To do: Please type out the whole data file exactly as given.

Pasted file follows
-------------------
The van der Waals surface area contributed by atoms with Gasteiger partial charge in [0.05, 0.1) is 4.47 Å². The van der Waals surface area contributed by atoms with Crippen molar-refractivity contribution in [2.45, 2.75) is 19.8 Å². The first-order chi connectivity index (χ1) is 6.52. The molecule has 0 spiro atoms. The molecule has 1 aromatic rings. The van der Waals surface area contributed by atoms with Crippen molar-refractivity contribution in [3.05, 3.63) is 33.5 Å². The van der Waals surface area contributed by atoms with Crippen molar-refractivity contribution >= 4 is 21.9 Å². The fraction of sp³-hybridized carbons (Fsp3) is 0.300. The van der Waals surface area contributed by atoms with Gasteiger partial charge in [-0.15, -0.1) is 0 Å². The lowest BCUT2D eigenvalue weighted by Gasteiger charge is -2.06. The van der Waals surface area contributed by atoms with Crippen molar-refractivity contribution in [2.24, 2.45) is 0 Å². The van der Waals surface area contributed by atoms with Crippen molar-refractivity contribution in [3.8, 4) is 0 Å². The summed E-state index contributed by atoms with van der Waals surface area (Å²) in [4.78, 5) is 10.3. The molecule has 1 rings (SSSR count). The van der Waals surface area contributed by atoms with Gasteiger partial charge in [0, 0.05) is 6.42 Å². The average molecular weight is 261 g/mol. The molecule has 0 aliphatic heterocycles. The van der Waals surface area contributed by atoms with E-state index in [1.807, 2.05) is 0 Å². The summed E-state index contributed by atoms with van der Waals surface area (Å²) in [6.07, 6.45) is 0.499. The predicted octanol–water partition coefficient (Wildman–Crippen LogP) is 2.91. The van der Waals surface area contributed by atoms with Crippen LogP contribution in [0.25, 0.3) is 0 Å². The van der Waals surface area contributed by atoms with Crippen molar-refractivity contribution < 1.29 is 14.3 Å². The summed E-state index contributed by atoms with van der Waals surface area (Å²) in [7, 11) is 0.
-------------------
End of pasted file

The van der Waals surface area contributed by atoms with Gasteiger partial charge in [0.05, 0.1) is 4.47 Å². The van der Waals surface area contributed by atoms with Crippen molar-refractivity contribution in [2.45, 2.75) is 19.8 Å². The first-order chi connectivity index (χ1) is 6.52. The molecule has 0 spiro atoms. The molecule has 1 aromatic rings. The van der Waals surface area contributed by atoms with Crippen molar-refractivity contribution in [3.05, 3.63) is 33.5 Å². The van der Waals surface area contributed by atoms with Crippen molar-refractivity contribution >= 4 is 21.9 Å². The fraction of sp³-hybridized carbons (Fsp3) is 0.300. The van der Waals surface area contributed by atoms with Gasteiger partial charge in [-0.15, -0.1) is 0 Å². The lowest BCUT2D eigenvalue weighted by Gasteiger charge is -2.06. The van der Waals surface area contributed by atoms with Crippen molar-refractivity contribution in [2.24, 2.45) is 0 Å². The van der Waals surface area contributed by atoms with Crippen molar-refractivity contribution in [3.8, 4) is 0 Å². The summed E-state index contributed by atoms with van der Waals surface area (Å²) in [4.78, 5) is 10.3. The molecule has 1 rings (SSSR count). The van der Waals surface area contributed by atoms with Gasteiger partial charge in [0, 0.05) is 6.42 Å². The average molecular weight is 261 g/mol. The molecule has 0 aliphatic heterocycles. The van der Waals surface area contributed by atoms with E-state index in [1.807, 2.05) is 0 Å². The summed E-state index contributed by atoms with van der Waals surface area (Å²) in [6.07, 6.45) is 0.499. The predicted octanol–water partition coefficient (Wildman–Crippen LogP) is 2.91. The van der Waals surface area contributed by atoms with Crippen LogP contribution in [0.25, 0.3) is 0 Å². The van der Waals surface area contributed by atoms with Crippen molar-refractivity contribution < 1.29 is 14.3 Å². The summed E-state index contributed by atoms with van der Waals surface area (Å²) in [7, 11) is 0.